Finish: Double-lined drawstring hood, with optional pull cords, brushed fleece inside, headphones loop at neck and hole in pocket. Side pockets. Ribbed cuffs and waistband.
XS 19.75" x 23.75", S 20.75" x 25", M 22" x 26.25, L 23.25" x 27.5", XL 24.5" x 28.5", XXL 25.5" x 29.75"

Premium Pullover Hoodie
80% Combed Cotton, 20% Polyester
Finish: Double-lined drawstring hood, with optional pull cords, brushed fleece inside, headphones loop at neck and hole in pocket. Side pockets. Ribbed cuffs and waistband.
XS 18.5" x 26.75", S 19.75" x 28", M 20.75" x 29.25", L 22" x 30.25", XL 23.25" x 31.5", XXL 24.5" x 32.75"

Sweatshirt - Drop Sleeve
80% Combed Cotton, 20% Polyester.
Finish: Ultra soft brushed inside fabric. Beautifully finished drop sleeve, ribbed neck, cuffs and waistband. Superior quality.
XS 18.75" x 24", S 20" x 24.75", M 21.25" x 25.5", L 22.5" x 26.5", XL 23.5" x 27.25", XXL 23.75" x 28"

T-Shirt - Classic Style Unisex
Fabric: 100% Combed Organic Cotton
Finish: Ribbed neck, fitted sleeve at shoulder, side seams.
XS 18.75" x 26.75", S 19.75" x 27.5", M 21" x 28.25", L 22 x 29.25", XL 23.5" x 30", XXL 25.25" x 30.75"

Long Sleeve T-Shirt - Classic Cut
Fabric: 100% Combed Organic Cotton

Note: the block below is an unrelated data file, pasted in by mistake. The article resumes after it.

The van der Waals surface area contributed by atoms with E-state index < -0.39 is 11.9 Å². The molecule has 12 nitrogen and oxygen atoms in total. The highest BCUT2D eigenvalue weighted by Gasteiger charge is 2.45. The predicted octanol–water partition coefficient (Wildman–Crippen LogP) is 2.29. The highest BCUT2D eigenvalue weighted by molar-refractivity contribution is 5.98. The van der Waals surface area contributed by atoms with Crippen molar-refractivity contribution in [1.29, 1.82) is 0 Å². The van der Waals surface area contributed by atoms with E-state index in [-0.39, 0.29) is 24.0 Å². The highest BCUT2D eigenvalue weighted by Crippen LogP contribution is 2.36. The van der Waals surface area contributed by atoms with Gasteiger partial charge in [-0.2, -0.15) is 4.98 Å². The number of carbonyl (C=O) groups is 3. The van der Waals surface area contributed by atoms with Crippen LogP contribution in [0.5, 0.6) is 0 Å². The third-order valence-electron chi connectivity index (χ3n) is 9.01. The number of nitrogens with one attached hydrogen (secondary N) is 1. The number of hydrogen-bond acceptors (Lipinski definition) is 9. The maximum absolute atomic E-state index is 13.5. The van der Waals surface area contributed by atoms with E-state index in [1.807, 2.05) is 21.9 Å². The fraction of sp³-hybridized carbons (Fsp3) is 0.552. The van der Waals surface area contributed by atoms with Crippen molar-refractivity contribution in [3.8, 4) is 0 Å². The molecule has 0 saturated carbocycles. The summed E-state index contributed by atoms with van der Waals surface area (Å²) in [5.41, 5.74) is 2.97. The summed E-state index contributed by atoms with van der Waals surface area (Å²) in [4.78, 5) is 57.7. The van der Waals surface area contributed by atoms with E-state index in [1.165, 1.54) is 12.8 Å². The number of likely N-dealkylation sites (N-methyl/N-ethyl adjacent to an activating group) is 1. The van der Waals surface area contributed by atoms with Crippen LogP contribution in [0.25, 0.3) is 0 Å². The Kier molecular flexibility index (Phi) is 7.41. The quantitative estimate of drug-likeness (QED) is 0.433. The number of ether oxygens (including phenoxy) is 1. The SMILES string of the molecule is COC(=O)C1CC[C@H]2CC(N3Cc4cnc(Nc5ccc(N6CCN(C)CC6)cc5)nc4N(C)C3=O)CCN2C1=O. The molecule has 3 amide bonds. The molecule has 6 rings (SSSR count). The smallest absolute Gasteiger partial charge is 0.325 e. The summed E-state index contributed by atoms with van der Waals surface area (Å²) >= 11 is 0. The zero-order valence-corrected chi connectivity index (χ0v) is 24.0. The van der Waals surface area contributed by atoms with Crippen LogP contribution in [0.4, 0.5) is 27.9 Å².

Finish: Ribbed Neck, side seam, loose sleeve, fitted at shoulder
S 19.75” x 26.75”, M 21” x 27.5”, L 22” x 28.25”, XL 23.5” x 29.25”, XXL 25.25” x 30”

T-Shirt - Bamboo
70% Bamboo Viscose 30% Organic Cotton
Finish: Super soft, Ribbed neck, fitted sleeve at shoulder, side seams.
S 19" x 26.75", M 20" x 27.5", L 21.25" x 28.25", XL 22.5" x 29.25", XXL 23.5" x 30"

T-Shirt - Rolled Sleeves
Fabric: 100% Combed Organic Cotton
Finish: Ribbed neck, fitted sleeve at shoulder, side seams. Rolled Sleeve secured.
S 18.75" x 27.5", M 20" x 28.25", L 21" x 29.25", XL 22.25 x 30 (XXL up available as classic plain white organic t-shirt)

Women's Vest / Tank
100% Tencel Lyocell (Eucalyptus
S 16.75" x 26.5", M 17.75 x 27.25", L 18.75" x 28" (XL available in White, Heather White or Heather Grey unisex style only 21.75" x 29.75")

Unisex Vest / Tank
100% Combed Cotton, Heather Grey: 85% Cotton, 15% Viscose, Heather White: 99% Cotton, 1% Viscose
S 18.75" x 27.25" M 19.75" x 28.25", L 20.75" x 29", XL 21.75" x 29.75"

Baseball Style Shirt
Fabric: 100% Organic Combed Cotton
Finish: 3/4 length raglan sleeve and curved hem
XS 18.5" x 26.5", S 19.5" x 27.25", M 20.5" x 28.25", L 21.5" x 29.25", XL 22.5" x 30", XXL 23.5" x 30.75"

Fabric: 100% Organic Combed Cotton
Finish: Panelled legs, rib finish pockets, drawstring waist and rib cuff at ankles
XS 12.5" x 37", S 13.5" x 38.25", M 14.25" x 39.5", L 15" x 39.75", XL 15.75" x 40.25", XXL 16.5" x 40.5"